ING Group likely to unload more assets

ING Group has reported another massive quarterly loss, raising the prospect of further sales of assets which might include part or all of its ING Direct banking operation.

AMSTERDAM — ING Group has reported another massive quarterly loss, raising the prospect of further sales of assets which might include part or all of its ING Direct banking operation.

The Dutch insurer and financial services provider said Wednesday it lost 793 million euros in the first quarter, equivalent to almost US$1.1 billion.

It cited falling asset prices, shaky insurance contracts and heavy restructuring charges.

The first-quarter setback followed a fourth-quarter loss of 3.1 billion euros, and it was down from a profit of 1.54 billion euros in the first quarter of last year.

The latest results included 1.7 billion euros worth of “negative impacts stemming from the market turmoil,” ING stated.

“Market conditions remained challenging in the first quarter as equity markets declined further, credit spreads remained elevated, real estate prices continued to fall and loan losses increased as the crisis spread from the financial markets to the real economy,” said chief executive Jan Hommen, who took the job after his predecessor resigned in January.

“In this environment, our first priorities are to reduce costs, risk and leverage to strengthen the group,” Hommen stated.

“At the same time, we are working to reduce complexity by focusing on fewer businesses and markets.”

He didn’t provide any forecast, as “markets are volatile and the economic environment continues to be uncertain.”

ING shares fell nine per cent on the New York Stock Exchange.

The group’s insurance business lost 979 million euros, afflicted by bad investments and a 550-million writedown of insurance contracts.

The banking division had a pretax profit of 700 million euros. But banking provisions for bad loans rose to 772 million euros.

The first quarter also took a 329-million-euro hit from restructuring costs.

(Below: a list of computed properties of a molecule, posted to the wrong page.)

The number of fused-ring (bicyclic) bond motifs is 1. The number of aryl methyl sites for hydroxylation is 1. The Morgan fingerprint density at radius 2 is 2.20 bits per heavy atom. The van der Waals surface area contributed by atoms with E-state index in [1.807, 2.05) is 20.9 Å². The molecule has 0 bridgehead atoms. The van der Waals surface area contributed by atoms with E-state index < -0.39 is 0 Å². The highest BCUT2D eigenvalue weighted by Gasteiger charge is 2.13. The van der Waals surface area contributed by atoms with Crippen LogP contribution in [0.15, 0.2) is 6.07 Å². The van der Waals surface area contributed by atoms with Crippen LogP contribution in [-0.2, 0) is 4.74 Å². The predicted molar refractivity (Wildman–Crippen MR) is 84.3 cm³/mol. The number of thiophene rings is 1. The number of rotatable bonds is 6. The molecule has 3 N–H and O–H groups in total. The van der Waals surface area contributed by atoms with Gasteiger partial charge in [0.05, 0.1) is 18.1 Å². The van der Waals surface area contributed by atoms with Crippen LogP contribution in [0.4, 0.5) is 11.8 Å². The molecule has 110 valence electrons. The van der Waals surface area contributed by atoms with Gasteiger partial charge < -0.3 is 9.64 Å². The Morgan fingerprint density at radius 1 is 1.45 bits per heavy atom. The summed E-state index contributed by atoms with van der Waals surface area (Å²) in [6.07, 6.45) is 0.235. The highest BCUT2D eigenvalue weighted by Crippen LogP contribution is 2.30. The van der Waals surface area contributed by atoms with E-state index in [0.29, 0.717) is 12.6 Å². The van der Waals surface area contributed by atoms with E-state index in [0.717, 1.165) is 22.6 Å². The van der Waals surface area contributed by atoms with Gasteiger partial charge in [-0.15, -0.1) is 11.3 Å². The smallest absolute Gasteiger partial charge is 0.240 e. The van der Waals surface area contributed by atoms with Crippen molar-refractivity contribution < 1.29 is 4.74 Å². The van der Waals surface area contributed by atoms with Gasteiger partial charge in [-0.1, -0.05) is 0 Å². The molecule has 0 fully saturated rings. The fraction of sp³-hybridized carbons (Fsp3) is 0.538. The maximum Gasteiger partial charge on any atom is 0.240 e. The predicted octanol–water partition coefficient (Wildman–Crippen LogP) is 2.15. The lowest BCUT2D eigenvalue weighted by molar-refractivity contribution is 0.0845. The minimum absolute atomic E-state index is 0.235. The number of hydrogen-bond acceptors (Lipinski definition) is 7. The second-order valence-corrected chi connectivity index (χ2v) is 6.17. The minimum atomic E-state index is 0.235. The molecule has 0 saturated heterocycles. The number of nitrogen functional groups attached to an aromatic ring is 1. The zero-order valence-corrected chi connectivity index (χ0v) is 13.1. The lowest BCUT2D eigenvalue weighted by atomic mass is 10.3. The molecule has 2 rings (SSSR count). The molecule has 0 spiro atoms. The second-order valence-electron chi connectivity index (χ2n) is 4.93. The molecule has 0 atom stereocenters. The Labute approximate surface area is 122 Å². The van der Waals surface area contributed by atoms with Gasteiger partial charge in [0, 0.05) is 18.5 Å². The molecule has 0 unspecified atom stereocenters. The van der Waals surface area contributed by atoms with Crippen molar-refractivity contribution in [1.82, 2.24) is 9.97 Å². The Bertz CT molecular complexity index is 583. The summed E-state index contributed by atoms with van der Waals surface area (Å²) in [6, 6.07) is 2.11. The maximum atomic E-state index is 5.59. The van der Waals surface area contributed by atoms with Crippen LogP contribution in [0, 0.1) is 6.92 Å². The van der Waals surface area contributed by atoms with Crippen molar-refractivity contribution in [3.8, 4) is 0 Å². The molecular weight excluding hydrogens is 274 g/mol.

ING announced 7,000 job cuts in January, five per cent of its global workforce, and said Wednesday that 5,380 have been eliminated so far.

In February, it raised C$2.2 billion by unloading its 70 per cent interest in its Canadian insurance operation, ING Canada, now renamed Intact Financial Corp. ING still owns all of ING Direct, a branchless bank which likely could be sold quickly to raise more cash.

“I think it would be quite attractive,” said Ian Nakamoto, director of research at MacDougall, MacDougall and MacTier in Toronto.

Unlike ING Canada, which was sold widely to institutional buyers and the public, ING Direct would probably go as a unit to another financial institution that wants to raise deposits, Nakamoto suggested.

“The ones that come to mind are maybe like an insurance company — Manulife, or Sun Life, or Great-West Life, guys like Power Financial.”

Nakamoto noted that ING Direct also operates in the United States and other parts of the world, and might be sold as an international unit to a global player — although many other big global financial players are in similar straits.

— With files from The Associated Press

Get local stories you won't find anywhere else right to your inbox.
Sign up here

Just Posted

The interchange at Highway 2 and McKenzie Road at the south end of Gasoline Alley is being redesigned with two roundabouts. Detours will be in place at either end of the overpass during construction, which is expected to begin this month and finish in October. (Graphic from Red Deer County)
Roudabouts coming to McKenzie Road overpass at Gasoline Alley

Project expected to improve traffic flow at busy intersections

A federal strategy to preserve threatened trout could conflict with provincial coal leases in the Eastern Slopes of the Rockies. (Contributed photo by Jeff Lund).
Federal regulations could save Alberta’s bull trout by shutting down mining plans, says biologist